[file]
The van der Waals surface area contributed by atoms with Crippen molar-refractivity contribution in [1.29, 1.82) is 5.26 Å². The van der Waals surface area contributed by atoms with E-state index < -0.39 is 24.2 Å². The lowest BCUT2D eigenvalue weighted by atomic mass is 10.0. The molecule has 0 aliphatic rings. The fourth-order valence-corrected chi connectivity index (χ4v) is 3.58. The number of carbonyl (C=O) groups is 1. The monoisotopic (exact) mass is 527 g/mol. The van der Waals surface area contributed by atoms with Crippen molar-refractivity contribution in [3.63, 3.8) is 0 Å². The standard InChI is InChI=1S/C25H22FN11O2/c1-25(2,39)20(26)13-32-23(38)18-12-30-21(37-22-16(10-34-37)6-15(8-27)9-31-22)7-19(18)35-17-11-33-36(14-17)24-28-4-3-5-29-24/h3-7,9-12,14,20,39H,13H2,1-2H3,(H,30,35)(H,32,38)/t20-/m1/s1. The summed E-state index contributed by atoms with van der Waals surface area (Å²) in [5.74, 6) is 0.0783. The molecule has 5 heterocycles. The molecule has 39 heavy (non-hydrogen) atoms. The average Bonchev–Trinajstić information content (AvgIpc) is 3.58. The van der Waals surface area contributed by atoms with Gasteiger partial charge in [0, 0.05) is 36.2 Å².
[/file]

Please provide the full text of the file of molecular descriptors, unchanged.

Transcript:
The van der Waals surface area contributed by atoms with Crippen molar-refractivity contribution in [1.29, 1.82) is 5.26 Å². The van der Waals surface area contributed by atoms with E-state index < -0.39 is 24.2 Å². The lowest BCUT2D eigenvalue weighted by atomic mass is 10.0. The molecule has 0 aliphatic rings. The fourth-order valence-corrected chi connectivity index (χ4v) is 3.58. The number of carbonyl (C=O) groups is 1. The monoisotopic (exact) mass is 527 g/mol. The van der Waals surface area contributed by atoms with Crippen molar-refractivity contribution in [3.63, 3.8) is 0 Å². The standard InChI is InChI=1S/C25H22FN11O2/c1-25(2,39)20(26)13-32-23(38)18-12-30-21(37-22-16(10-34-37)6-15(8-27)9-31-22)7-19(18)35-17-11-33-36(14-17)24-28-4-3-5-29-24/h3-7,9-12,14,20,39H,13H2,1-2H3,(H,30,35)(H,32,38)/t20-/m1/s1. The summed E-state index contributed by atoms with van der Waals surface area (Å²) in [5.74, 6) is 0.0783. The molecule has 5 heterocycles. The molecule has 39 heavy (non-hydrogen) atoms. The average Bonchev–Trinajstić information content (AvgIpc) is 3.58. The van der Waals surface area contributed by atoms with Gasteiger partial charge in [0, 0.05) is 36.2 Å².